Farley Elliott: It’s a really endless tunnel to start traveling down. You get into cuisines, then regional versions of certain dishes, then you can start to look at the ways in which L.A. itself has shaped those regional versions. It’s honestly endless. All you can do is keep learning — about the history, the people, the families responsible for bringing certain things here.
The following story comes from the forthcoming Tell Your True Tale Volume 3. These compilations, created by Sam Quinones, have become an increasingly rich mix of stories out of the ELA area. Volume 1 and Volume 2 are also available on Amazon. The county library has created a dedicated site for the project, and the authors along with Sam will periodically do live readings and workshops. Additional information available at the end of the story.
As we walked toward the corner of Juniper and 108th, the bright glow of the streetlight made it even harder for us to keep from swaying. There were three of us, Jose Varela, Jose Villalobos, and myself, Jose Nunez, trying to decide which way to go.
Varela, the oldest, swayed and yelled, “Ya fools are drunk as hell!”
Villalobos giggled and stomped toward Varela and scolded him.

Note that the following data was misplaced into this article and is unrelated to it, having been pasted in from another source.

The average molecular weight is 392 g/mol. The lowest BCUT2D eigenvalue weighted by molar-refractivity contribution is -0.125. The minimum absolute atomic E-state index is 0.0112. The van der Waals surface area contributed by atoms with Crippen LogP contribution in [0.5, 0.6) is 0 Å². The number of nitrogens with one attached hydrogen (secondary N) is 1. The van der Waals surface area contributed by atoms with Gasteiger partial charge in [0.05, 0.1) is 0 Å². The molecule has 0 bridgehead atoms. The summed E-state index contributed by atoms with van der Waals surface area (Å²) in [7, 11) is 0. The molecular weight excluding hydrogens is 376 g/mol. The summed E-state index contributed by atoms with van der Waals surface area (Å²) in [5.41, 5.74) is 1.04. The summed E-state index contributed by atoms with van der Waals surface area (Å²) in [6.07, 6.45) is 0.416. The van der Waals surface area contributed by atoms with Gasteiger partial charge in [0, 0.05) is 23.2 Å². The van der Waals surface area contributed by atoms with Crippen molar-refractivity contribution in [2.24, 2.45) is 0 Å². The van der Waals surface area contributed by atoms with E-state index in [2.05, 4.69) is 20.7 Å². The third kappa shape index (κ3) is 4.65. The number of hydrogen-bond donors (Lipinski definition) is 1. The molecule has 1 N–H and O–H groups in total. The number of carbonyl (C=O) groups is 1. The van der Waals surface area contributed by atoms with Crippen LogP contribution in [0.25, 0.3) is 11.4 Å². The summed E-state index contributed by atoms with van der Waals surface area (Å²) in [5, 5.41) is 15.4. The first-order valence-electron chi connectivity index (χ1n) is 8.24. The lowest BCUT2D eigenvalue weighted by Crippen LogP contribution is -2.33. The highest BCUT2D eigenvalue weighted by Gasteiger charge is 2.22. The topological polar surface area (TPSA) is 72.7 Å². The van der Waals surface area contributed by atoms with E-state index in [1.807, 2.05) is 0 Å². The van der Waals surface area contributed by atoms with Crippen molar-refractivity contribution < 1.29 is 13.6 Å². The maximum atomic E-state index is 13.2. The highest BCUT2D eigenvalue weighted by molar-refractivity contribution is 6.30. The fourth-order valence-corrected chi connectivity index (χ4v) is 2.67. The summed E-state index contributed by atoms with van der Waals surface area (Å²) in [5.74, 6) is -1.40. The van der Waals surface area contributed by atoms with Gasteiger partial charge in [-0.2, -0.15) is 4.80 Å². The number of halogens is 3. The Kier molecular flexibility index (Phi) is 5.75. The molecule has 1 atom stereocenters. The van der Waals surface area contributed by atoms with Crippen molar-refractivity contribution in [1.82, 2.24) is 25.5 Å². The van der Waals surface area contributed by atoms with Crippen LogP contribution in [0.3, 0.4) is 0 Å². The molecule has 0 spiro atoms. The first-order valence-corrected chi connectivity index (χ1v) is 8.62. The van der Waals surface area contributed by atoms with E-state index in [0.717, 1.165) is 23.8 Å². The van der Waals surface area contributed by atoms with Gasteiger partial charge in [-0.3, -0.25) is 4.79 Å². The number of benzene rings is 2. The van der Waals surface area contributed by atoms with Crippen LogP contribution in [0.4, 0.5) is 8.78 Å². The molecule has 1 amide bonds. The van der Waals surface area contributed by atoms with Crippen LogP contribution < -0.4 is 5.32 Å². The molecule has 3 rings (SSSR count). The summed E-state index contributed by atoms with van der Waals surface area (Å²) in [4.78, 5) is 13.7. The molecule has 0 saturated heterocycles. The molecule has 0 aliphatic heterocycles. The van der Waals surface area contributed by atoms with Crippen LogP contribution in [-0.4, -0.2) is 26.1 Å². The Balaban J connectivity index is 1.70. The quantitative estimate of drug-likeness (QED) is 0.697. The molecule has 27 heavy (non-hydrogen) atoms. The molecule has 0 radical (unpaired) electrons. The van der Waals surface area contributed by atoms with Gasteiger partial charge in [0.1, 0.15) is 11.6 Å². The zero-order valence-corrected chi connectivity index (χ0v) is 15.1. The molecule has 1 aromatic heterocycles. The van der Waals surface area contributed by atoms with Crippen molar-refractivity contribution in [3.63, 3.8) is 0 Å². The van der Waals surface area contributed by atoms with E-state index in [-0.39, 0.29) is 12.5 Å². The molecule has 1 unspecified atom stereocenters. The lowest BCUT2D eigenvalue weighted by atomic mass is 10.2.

“What you expect? We just drank a 40 of Old E.”
Varela pushed him away.
“Shut your ass up before I knock you out.”
Villalobos put his hands up and threw a couple of punches.
“What’s up? You want some? Come get some, homes. What, you scared? Chabala. Ranker. Leva. That’s what I thought, punk.”
He may be old, he may drive a first generation Prius, but this dude in Pasadena kicks out the jams harder than pretty much anyone these days. His Prius is literally rocking in time with his movements as he improvises over ZZ Top’s “La Grange”, which we like to think just came on the radio (probably 93.1).
Bobby Crosby is one of the very few (only?) fans to ever have his name mentioned during a game by Vin Scully. Why? Because the season-ticket holder not only catches a ton of homeruns in the front row of the Left Field Pavillion, but films himself doing it. His YouTube channel, Dodgerfilms, recently broke 100,000 subscribers and is the most popular non-official Dodger channel in the world. His infectious fandom, impressive editing skills, cast of left field pavilion regulars, and star-making homerun catches have made him a celebrity in the world of hardcore Dodger fans. We count ourselves among his fans, so wanted to bring you this interview touching his past, future, and present as Mr. Dodgerfilms.
How long have you been attending Dodger games, and when did you first start filming the games?
I’ve attended games since I was a little kid. Got season tickets in ’97, the same ones I have now, front row in the left field pavilion. I first brought a video camera to games in the mid ’90s just for home movies, but I didn’t start bringing one consistently or sharing my footage with others until May of 2008 when I started up the Dodgerfilms YouTube channel. (Continued)